PRLog - Jan. 15, 2013 - Christmas is now well and truly behind us all and we are all into the swing of the New Year. However there are still matters carrying over from before Christmas which need to be resolved – such as paying for the shutdown.
The Christmas shutdown is by definition a non-productive time of the year from the employer’s perspective. It is an expensive time of the year in terms of lost productivity and overheads which continue to accrue. It is also historically a difficult time to obtain payment of outstanding bills.
On the return to work in the New Year one of the first tasks must be deal with the outstanding debt that became due before or during the Christmas shutdown. If this is not dealt with it can put unnecessary strain on a business. Effective credit control and credit management is key.
If businesses are to successfully recover the funds they obviously need to have dealt with a business or customer that has the ability to pay. That regrettably in the current climate cannot be guaranteed. There are a number of stories about the high street, for example, which make alarming reading.
One of the most high profile collapses in recent years must be Woolworths. In addition you have had JJB Sports, Comet, Jessops and now most recently HMV. In the not too distant past anybody in business who had obtained a contract to supply these high street names would have been extremely satisfied with that day’s work.
Regrettably now nothing can be taken for granted. The simple fact has to be that no business should grant any more credit in total to all of its customers than it can afford to lose.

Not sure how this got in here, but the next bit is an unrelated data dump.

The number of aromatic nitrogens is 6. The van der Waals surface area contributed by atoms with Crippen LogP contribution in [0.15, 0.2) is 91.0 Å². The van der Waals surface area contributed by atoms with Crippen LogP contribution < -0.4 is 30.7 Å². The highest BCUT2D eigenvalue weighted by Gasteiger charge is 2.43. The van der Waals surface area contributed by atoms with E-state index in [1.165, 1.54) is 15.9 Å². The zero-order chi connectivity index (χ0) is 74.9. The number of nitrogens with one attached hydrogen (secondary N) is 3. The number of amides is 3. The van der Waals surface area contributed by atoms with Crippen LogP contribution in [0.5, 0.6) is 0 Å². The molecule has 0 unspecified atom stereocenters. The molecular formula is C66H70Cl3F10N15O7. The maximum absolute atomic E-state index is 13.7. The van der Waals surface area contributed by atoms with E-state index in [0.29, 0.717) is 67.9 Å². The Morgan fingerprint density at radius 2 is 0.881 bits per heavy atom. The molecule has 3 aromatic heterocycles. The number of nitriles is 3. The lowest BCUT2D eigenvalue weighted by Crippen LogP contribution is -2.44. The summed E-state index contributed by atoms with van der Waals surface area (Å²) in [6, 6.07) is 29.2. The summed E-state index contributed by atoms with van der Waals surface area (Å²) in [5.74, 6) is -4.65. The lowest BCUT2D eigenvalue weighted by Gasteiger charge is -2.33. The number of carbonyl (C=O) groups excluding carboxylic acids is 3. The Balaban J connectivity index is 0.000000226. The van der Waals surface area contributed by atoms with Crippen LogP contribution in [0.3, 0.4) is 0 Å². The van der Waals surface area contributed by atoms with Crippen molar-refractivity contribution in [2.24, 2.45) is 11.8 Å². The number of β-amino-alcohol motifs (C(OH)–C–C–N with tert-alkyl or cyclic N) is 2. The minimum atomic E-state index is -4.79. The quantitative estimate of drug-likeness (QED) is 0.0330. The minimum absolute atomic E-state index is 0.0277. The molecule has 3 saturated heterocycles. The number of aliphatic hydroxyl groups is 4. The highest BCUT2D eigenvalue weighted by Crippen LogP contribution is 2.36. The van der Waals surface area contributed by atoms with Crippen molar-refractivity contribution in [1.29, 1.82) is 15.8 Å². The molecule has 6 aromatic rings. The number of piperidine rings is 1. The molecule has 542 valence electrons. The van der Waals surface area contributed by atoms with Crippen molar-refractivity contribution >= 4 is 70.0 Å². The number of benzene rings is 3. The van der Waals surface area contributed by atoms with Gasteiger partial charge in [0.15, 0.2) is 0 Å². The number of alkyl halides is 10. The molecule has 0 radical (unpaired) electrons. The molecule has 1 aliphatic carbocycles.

Businesses also need to monitor the accounts regularly and be prepared to ask and request payment. This is not a job for a Friday afternoon delegated to the office tea boy or girl (if they still exist) when they have a moment to do it. This is a proper job which is vital to the survival of a business. It demands the right sort of person. Someone who is skilled at talking, can relate to people and can think on their feet. This is not a job for somebody who is afraid of the phone as happened with one of my now insolvent clients – that certainly hastened their demise.
Businesses should also be prepared to send out letters or emails reminding customers about the outstanding debt and stating what the outstanding debt is. They should be prepared to deal with any questions or queries swiftly and efficiently when they arise. This will provide a paper trail which will assist in recovery of the outstanding sums.
Ultimately if the matter is to proceed to court appropriately experienced representation or advice should be obtained.
Mark can be contacted on 0785 2616335. Mark has been recommended in the Legal 500 national directory 2008 to 2012 for his work in commercial litigation, debt recovery and insolvency matters.